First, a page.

As Siemens commissions Germany’s second largest electrolyzer at the Energy Park in Wunsiedel, Engie has taken the Final Investment Decision for a project in Western Australia, scheduled for completion in 2024. Meanwhile, two reports shed light on the future of green hydrogen: on the demand side, the MENA region could use it to become the global leader of green steel; on the supply side, BNEF welcomes the support commitments coming from Europe and the United States.
HydrogenPro is set to install the world’s largest electrolyzer in Norway, while Siemens is preparing to commission Germany’s second biggest electrolyzer.
GlobalData has predicted that the global electrolyzer market will hit 8.52 GW by 2026. BP and Thyssenkrupp have agreed to cooperate on the use of hydrogen in the steel sector, while electrolyzer supplier Nel Hydrogen has secured orders in Australia and Denmark.
Chinese researchers claim to have improved the performance of a proton exchange membrane electrolyzer by connecting it to a thermal energy storage system.
Advanced Ionics has developed an electrolyzer that runs at temperatures below 650 C. It is reportedly able to produce hydrogen for $0.85/kg or less. CEO Chad Mason recently spoke with pv magazine to provide a closer look at the water vapor electrolysis tech.
Salzgitter has claimed a record efficiency level for its EU-funded GrInHy2.0 hydrogen project, which is based on solid oxide electrolysis cell tech. The high-temperature electrolyzer uses waste heat from the company’s steel production processes.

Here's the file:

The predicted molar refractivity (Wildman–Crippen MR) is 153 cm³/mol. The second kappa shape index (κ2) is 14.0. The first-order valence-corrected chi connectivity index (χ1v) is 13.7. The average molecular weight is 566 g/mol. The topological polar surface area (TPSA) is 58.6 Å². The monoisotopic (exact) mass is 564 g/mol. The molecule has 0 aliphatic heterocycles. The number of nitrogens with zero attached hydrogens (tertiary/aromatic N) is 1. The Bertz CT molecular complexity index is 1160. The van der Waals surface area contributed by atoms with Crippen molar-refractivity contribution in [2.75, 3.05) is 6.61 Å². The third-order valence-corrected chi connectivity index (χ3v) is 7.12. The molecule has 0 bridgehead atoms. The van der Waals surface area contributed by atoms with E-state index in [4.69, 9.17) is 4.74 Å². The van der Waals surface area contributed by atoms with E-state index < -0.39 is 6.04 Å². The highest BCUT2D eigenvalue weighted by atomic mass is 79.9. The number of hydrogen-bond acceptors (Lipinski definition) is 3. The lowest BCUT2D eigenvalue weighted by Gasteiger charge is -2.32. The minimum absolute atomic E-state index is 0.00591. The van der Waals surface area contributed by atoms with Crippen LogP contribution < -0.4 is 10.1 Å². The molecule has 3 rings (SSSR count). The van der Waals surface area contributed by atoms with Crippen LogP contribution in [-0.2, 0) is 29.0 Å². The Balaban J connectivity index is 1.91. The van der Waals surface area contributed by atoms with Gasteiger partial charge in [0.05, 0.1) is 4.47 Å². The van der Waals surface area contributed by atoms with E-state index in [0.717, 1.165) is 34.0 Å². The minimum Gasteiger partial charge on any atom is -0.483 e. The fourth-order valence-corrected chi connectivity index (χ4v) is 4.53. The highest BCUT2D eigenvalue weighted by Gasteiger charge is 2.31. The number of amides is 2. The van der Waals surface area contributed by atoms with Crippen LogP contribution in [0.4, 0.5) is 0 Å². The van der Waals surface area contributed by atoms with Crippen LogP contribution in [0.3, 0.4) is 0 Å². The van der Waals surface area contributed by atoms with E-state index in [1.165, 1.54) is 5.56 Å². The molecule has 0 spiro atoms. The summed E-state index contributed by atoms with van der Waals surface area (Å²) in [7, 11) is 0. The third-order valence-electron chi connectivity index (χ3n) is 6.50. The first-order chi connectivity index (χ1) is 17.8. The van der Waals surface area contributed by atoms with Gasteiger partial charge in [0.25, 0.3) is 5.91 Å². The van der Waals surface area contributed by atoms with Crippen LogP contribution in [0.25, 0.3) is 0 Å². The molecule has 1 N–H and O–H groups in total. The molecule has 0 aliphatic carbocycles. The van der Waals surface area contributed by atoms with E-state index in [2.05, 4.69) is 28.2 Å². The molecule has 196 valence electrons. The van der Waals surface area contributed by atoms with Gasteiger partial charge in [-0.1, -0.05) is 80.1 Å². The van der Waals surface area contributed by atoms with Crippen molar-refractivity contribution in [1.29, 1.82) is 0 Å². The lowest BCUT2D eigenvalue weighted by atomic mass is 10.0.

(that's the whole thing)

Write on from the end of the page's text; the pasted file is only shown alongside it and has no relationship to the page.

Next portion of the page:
Developed by Germany-based hydrogen specialist Enapter, the EL 4.0 electrolyzer is based on a patented anion exchange membrane (AEM) technology. Commercial production is currently being prepared at the company’s Italian plant and the first shipments should be made in the summer.
Researchers at Germany’s Fraunhofer ISE have estimated the costs for both alkaline (AEL) and proton exchange membrane (PEM) electrolyzers and have found that AEL systems have bigger margins for cost reduction. According to their calculations, the costs of a large scale AEL electrolyzer with a capacity of 100MW should drop from €663/kW in 2020 to €444 in 2030.
Elsewhere, several hydrogen projects were announced in Norway, Germany, India, China and the UK. Royal Dutch Shell started operations at the power-to-hydrogen electrolyzer in China and Germany’s Linde Engineering signed a contract for the construction a green hydrogen demonstration plant in Norway. Furthermore, Green Hydrogen Systems signed a supply agreement with Edinburgh-based Logan Energy to deliver electrolysis equipment for a project in England.
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